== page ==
DEATH COMES TO PEMBERLEY
Read by Rosalyn Landor
Random House Audio | Dec 06, 2011 | 600 Minutes
BBC Drama Productions, Far Moor (in association with), Origin Pictures
Directed by Daniel Percival
Writing credits: Jane Austen, P. D. James and Juliette Towhidi
Also available in print and e-books versions from Penguin Random House
Library Audio Download and Amazon Instant Video purchase. No remuneration was exchanged and all opinions presented herein are my own unless otherwise noted. .
A rare meeting of literary genius: P. D. James, long among the most admired mystery writers of our time, draws the characters of Jane Austen’s beloved novel Pride and Prejudice into a tale of murder and emotional mayhem.
It is 1803, six years since Elizabeth and Darcy embarked on their life together at Pemberley, Darcy’s magnificent estate. Their peaceful, orderly world seems almost unassailable. Elizabeth has found her footing as the chatelaine of the great house. They have two fine sons, Fitzwilliam and Charles. Elizabeth’s sister Jane and her husband, Bingley, live nearby; her father visits often; there is optimistic talk about the prospects of marriage for Darcy’s sister Georgiana. And preparations are under way for their much-anticipated annual autumn ball.
Then, on the eve of the ball, the patrician idyll is shattered. A coach careens up the drive carrying Lydia, Elizabeth’s disgraced sister, who with her husband, the very dubious Wickham, has been banned from Pemberley. She stumbles out of the carriage, hysterical, shrieking that Wickham has been murdered. With shocking suddenness, Pemberley is plunged into a frightening mystery.
Inspired by a lifelong passion for Austen, P. D. James masterfully re-creates the world of Pride and Prejudice, electrifying it with the excitement and suspense of a brilliantly crafted crime story, as only she can write it.
Pemberley!? Death and Pemberley?! Who died, when, where, how, etc?
Anything related to Jane Austen’s P & P automatically gets, even if it doesn’t keep, my attention. I waited what felt like millennia to download this from the online audiolibrary through the Overdrive system, and when it came through I immediately listened. Then, I downloaded the mini-series for a pittance from Amazon.com .
I was impressed by the allowances James makes for Lady Catherine DeB, softening her towards Elizabeth. And, she updates us on the disposition of all the Bennett girls.
Most interesting, and more so in the mini-series is how the relationship between Elizabeth and Darcy has progressed; and how his character is humanized and how much he struggles with his feelings about Wickham.
Trying to fit a full on mystery into the framework of an existing universe may at first seem easy, but I think in the end it had to have been a real bear of a task. James’ Darcy is very different from mine, although I love her Lydia. In the recording of the text, Elizabeth seemed pretty wan, quite dull. All of the characters are better presented in the mini-series. Some quite delicious gentlemen play the male characters.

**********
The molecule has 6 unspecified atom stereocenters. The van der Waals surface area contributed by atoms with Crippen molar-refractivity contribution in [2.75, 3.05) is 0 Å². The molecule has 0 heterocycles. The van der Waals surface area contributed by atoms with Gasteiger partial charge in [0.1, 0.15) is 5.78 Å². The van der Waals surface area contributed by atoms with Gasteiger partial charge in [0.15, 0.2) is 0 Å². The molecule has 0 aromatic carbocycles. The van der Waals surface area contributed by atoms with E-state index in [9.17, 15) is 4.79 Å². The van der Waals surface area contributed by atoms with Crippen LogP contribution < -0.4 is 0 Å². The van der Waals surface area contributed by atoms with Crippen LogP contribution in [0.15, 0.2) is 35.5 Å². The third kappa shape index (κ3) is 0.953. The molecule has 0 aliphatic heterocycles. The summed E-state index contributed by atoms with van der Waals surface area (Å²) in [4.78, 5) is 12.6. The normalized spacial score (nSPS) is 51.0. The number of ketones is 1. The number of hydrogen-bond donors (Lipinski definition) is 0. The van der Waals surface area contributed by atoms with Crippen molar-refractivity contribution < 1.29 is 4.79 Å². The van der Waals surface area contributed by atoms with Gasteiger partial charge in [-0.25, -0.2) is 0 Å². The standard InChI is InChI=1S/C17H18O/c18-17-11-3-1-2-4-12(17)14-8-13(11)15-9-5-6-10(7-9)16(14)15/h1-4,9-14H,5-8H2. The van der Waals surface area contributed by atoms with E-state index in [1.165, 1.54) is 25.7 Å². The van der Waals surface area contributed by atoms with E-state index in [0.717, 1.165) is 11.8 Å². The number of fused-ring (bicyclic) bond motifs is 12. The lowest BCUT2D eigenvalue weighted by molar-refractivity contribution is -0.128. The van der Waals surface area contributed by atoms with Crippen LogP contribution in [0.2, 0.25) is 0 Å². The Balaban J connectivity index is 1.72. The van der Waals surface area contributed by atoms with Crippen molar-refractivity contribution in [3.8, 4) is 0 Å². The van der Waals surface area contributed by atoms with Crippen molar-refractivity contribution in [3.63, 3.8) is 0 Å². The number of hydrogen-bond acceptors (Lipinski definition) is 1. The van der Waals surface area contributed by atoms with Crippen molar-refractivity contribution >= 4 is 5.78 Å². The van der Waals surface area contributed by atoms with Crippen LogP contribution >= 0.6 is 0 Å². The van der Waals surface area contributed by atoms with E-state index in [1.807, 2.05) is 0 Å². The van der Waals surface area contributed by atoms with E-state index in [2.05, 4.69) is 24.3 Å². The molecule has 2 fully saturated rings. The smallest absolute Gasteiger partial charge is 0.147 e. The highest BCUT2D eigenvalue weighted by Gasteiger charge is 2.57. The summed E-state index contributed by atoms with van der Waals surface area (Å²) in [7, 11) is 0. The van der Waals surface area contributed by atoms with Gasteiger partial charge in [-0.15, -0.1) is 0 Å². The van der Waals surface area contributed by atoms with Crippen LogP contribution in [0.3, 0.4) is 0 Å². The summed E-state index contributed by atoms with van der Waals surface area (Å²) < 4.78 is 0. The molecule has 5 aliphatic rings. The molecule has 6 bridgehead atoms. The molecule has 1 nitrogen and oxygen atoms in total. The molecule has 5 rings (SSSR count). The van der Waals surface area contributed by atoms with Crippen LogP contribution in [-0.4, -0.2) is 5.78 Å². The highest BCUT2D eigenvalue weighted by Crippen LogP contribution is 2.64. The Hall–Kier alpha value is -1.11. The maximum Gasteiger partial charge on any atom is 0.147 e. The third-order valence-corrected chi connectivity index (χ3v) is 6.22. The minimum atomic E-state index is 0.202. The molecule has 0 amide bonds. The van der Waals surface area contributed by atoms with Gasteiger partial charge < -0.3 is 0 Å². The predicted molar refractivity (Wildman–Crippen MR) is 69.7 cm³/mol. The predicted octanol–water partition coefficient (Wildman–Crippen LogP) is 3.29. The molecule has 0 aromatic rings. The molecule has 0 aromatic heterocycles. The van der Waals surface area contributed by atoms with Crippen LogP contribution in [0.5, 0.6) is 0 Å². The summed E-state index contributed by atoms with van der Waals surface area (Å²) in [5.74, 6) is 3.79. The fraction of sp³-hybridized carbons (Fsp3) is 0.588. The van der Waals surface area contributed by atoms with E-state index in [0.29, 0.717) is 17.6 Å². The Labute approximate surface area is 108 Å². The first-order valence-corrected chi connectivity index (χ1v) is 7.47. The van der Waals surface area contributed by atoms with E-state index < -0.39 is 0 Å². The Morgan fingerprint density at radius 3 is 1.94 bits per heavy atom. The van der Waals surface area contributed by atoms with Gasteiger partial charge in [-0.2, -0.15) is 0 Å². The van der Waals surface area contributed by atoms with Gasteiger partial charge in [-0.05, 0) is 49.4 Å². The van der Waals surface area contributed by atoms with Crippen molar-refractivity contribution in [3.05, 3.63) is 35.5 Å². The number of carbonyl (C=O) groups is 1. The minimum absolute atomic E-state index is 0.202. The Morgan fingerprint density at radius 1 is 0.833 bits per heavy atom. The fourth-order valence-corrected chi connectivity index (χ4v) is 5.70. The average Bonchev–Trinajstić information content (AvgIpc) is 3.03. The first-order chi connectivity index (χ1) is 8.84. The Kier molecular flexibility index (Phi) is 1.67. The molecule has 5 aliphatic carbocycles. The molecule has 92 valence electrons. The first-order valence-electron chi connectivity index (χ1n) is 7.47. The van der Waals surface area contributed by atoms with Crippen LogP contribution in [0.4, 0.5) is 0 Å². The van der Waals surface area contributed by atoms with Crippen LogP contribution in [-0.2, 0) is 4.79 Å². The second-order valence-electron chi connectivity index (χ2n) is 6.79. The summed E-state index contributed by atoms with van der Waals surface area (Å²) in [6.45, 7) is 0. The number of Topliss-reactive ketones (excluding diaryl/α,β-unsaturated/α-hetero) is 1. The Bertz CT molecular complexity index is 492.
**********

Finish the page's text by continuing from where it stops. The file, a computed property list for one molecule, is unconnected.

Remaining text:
I was impressed with how plainly presented Elizabeth Bennett is in the mini-series. The costuming is very realistic and the no makeup look may have actually been achieved with no makeup. The actor playing her, Anna Maxwell Martin has gotten where she is on tlent and not on starlet looks. While she is a very attractive woman, she is not as pretty as other woman who have played the character are. However, her skills and the depth she brings to the character are outstanding.
The other actors are also excellent: Jenna Coleman is the absolutely perfect Lydia. Matthew Rhys (whose looks are remarkably elastic — I would never recognize him on the street) gives the arrogant Mr. Darcy a humanity and falliability I don’t think even the amazing Colin Firth did. Matthew Goode, who I saw earlier this year in THE IMITATION GAME was a most convincing, less evil, Wickham. Wickham gets more play and is more interesting in the book than in the mini-series.
The plot in both cases is a serious mystery, and was a bit twisty. I liked the outcome, although it was a little overly dramatic in the climax. Wickham is a tough character to choose to rehabilitate and, well, the now late P. D. James leaves the truth of his ultimate rehabilitation a bit of a mystery. But more than that she presents the actual man as not entirely bad as we are brought to see in P & P. He has a very elastic moral compass.
There are significant differences between the book and the mini-series: In particular, the Bingleys are not featured in the miniseries as much as they are in the book, and Mr. and Mrs. Bennett are added in more.
I have read a lot of bad reviews, but I personally enjoyed the audiobook and the mini-series; I probably enjoyed the mini-series a little more than the book.
Random House’s PD JAmes Page: https://www.randomhouse.com/features/pdjames/